Now that Madlib has opened up the Pandora's box of mutant jazz-funk for all to savor, the future of music is even more unstable. Luckily, there's another brilliantly eclectic eccentric lurking in the Stones Throw stable. Dudley Perkins is a bass-playin' vocalist from Oxnard who makes bugged-out jams that include everything you once loved about hip-hop (groovy basslines, obese beats, unique lyrics, dope scratching, interesting samples) and nothing you currently hate (tired rhymes, oversweetened choruses, predictable production).
"And so it was told/A new way, out with the old," Perkins says on "The Light," with a delivery somewhere in between singing, rapping, and spoken word. Other tracks, like "Washedbrainsyndrome" and "Forevaendless," offer up what honestly sounds like 30th-century soul music. Producer Madlib's touch is evident in the album's schizophrenic mix of voices, weird arrangements, and esoteric musical elements, but there's no denying the emotional quotient that's missing from above-ground rap is alive and well here.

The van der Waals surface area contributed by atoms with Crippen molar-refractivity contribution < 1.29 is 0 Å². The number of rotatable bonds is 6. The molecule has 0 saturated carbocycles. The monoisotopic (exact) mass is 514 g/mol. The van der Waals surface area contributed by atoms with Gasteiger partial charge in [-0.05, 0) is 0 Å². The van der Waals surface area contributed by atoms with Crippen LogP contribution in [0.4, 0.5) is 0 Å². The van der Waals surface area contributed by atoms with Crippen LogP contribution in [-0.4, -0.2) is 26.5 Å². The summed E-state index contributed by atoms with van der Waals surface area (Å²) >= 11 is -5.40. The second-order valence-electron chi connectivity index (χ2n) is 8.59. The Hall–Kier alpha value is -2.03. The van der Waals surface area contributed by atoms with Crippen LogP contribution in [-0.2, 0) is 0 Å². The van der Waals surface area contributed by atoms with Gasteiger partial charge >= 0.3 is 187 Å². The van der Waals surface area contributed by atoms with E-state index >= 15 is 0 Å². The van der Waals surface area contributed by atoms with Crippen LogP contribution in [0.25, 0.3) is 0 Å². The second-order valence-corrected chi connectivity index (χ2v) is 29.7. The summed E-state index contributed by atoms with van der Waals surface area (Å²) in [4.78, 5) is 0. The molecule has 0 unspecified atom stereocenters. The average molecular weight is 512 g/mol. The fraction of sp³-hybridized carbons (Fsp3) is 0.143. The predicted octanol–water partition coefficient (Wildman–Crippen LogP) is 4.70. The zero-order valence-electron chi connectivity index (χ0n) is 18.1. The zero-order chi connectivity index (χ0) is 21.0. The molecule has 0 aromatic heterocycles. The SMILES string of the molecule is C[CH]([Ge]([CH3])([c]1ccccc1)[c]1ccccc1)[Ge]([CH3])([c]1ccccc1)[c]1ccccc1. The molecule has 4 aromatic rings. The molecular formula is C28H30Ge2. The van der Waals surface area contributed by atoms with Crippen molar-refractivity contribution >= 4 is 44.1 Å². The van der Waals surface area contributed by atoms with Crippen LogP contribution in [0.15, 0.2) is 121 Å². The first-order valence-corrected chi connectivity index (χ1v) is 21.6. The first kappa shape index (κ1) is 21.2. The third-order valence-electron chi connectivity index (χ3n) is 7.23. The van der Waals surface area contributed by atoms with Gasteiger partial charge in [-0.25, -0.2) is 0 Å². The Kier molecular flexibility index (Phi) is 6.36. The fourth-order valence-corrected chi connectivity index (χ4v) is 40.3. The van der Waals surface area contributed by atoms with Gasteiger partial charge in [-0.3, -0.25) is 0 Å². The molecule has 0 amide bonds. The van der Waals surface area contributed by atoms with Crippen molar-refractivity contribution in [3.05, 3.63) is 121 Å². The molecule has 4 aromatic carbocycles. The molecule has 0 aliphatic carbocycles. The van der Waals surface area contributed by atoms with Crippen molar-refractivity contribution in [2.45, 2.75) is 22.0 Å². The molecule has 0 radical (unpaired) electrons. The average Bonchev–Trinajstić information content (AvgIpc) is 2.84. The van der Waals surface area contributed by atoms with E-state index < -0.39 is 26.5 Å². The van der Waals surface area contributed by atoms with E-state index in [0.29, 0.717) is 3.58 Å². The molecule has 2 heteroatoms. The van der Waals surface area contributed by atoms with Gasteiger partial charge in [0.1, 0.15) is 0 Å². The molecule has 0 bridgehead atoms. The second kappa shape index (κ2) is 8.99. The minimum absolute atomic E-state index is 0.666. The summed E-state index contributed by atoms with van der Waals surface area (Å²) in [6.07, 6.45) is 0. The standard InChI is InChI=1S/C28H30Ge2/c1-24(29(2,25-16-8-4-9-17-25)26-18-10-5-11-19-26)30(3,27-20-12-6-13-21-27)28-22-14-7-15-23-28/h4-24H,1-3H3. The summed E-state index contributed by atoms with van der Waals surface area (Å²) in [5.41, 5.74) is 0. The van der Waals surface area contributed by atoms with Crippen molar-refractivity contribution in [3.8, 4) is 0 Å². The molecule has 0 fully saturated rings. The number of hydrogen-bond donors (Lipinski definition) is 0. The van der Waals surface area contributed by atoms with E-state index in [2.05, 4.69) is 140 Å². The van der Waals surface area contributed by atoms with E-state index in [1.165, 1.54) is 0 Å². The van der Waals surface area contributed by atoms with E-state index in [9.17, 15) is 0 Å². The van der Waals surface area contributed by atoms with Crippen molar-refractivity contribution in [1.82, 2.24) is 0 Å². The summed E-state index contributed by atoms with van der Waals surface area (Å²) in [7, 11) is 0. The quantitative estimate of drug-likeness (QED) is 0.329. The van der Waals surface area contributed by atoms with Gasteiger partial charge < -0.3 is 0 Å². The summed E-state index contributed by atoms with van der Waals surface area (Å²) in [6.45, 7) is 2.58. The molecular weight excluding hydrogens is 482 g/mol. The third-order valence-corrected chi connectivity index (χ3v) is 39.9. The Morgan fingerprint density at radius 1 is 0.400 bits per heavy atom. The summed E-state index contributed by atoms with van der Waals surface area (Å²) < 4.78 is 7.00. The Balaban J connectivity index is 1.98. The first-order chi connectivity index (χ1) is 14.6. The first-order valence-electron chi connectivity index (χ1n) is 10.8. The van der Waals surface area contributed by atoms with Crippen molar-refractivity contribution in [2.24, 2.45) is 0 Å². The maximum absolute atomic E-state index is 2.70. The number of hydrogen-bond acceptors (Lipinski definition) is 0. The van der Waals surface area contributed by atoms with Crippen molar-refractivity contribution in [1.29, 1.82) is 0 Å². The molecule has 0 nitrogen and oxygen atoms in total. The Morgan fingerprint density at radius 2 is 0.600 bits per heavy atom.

Perkins' musical vision is so far forward it's almost retro, with an improvisational quality that arrives closer to a bebop or psychedelic soul paradigm than anything in rotation on corporate radio. The true mark of genius, however, is the number of nasty grooves Perkins is able to muster on his unorthodox compositions. Prominent use of stand-up bass ensures the album's solid rhythmic foundation, and the contrast between acoustic textures, sample loops, multitracked vocals, and booming electronic drums makes for an often sublime combination -- a def juxtaposition, you might say. It's that perennial "next shit" you've been waiting for.
What the Fork - March 24, 10:21 AM
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